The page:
So I am about 2000 words into my review right now, but nowhere near a point of publication yet. I realize my fatal flaw, being lack of brevity. I am also realizing there is so much in this movie that only comes to light once you think of it.
So here’s the deal. I am going to work on the synopsis/review, but I want to see the movie one more time, and have more time to write this thing.
Here’s the dirty little secret of the movie though.
There are roles and messages in this movie that the left don’t want you to see. You see the hero, Leonidas, decides to fight a war he knows has little political support, and despite the odds being against him, he wages on, even after his allies waiver. You see the corruption of politics, the notion of pride in one’s nation and way of life, and the duty one feels to defend it at all costs.
More at a later date.
( So a little RF behind the scenes of an email exchanged between me and my accompaniment to the movie, IE my GF to see where this is, or the thought process behind. [numbers] are to help you follow, as this is our stream of consciousness way of interacting and such. I sent her the first 1000 or so words to see what she thought. The following took place from there. )
At 10:54 She wrote:
 So far so good. I assume that you’ll warn your readers to be prepared for the death of horses. Just saying.
 In reality, the Spartans owned slaves themselves, even while being vehemently against their own slavery. And sometimes perfection isn’t available, but the Spartan’s knew that their way was better. The Revolutionary war springs to mind.
 I guess that in my eyes, the biggest thing to take away from the movie is that Western Civilization is worth fighting for . . . even if few show up for the battle.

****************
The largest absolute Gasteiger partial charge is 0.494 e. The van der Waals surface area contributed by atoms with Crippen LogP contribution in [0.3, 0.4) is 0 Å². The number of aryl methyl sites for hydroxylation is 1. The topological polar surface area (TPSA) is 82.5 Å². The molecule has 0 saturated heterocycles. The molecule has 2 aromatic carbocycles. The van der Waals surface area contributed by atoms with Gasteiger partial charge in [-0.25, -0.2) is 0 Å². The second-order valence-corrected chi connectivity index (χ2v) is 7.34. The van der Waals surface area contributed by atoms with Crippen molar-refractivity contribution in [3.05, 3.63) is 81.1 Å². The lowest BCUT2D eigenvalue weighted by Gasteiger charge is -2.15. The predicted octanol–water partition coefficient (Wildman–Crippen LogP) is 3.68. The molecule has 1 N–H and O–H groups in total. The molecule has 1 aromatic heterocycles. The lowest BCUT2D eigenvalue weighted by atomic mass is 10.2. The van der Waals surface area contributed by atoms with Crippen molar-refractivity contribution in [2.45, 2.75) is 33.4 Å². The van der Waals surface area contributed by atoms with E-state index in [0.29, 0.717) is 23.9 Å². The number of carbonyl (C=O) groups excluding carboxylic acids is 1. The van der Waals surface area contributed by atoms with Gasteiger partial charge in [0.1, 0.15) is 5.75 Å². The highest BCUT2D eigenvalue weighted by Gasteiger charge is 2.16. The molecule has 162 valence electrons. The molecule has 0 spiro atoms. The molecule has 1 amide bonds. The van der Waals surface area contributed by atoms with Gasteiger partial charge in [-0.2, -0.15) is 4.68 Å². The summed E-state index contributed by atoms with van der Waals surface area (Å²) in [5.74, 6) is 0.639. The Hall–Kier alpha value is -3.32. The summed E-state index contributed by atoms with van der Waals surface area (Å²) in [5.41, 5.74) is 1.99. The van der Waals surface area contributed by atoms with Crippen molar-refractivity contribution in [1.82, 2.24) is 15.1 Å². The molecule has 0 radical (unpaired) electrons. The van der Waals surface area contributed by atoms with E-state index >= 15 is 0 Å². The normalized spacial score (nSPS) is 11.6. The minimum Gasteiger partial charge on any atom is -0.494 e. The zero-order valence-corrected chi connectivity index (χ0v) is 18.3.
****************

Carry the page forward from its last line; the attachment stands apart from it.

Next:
Errrr, how about I let you write the review and shutup? Sorry.
 One last thing, and this actually gets to me in quite a few movies. The politicians are represented as mindless twits who would rather argue than act. I know that none of us wants a dictatorship because that is an insult to freedom. But as a postscript, the politicians get it right and after the sacrifice of a few, are ready to defend freedom with every resource that they have. I don’t know what the next battle was . . . but it would be interesting to know if the Greeks won. (consider this whole last paragraph as a note to me to do a little research).
My reply at 10:58 after another 1000 or so words she hadn’t yet seen:
 after 2000 or so words and not even being to the battle scenes I figured I couldn’t just hammer this out. Will you ever let the horses go?
 there’s a lesson for today there too, but I have neither the brain power nor energy to go there now.
 That’s exactly it. Those who know it is worth it, do fight for it. Others fight against the fight, for their own crude power.
 yeah, but no you make good points.
 No, that’s it. Politicians lose relevancy when men with swords are more powerful or important. When there’s the chance of negotiating, they rule, when arms be taken they are meaningless and powerless. that’s the point of the movie. They use their power to garner more of it. Once the world doesn’t revolve around them, or those swindled to give them power no longer trust them as all knowing, all bets are off.
The key is that they portray that politicians will do anything to get what they want, IE the slime ball politician raping Leo’s wife and eluding to getting what he most cherished. He thought it was of flesh that Leo did desire, but it was of soul. His wife believed as he did in freedom. That’s the whole point or story to be taken. Freedom trumps feelings.
Her reply at 11:15:
You just wrote your review.
My reply I didnâ€™t send:
But I really want to beat a dead horse â€¦ (kidding)
But what I was really wondering was: How did I get so lucky?
More will follow.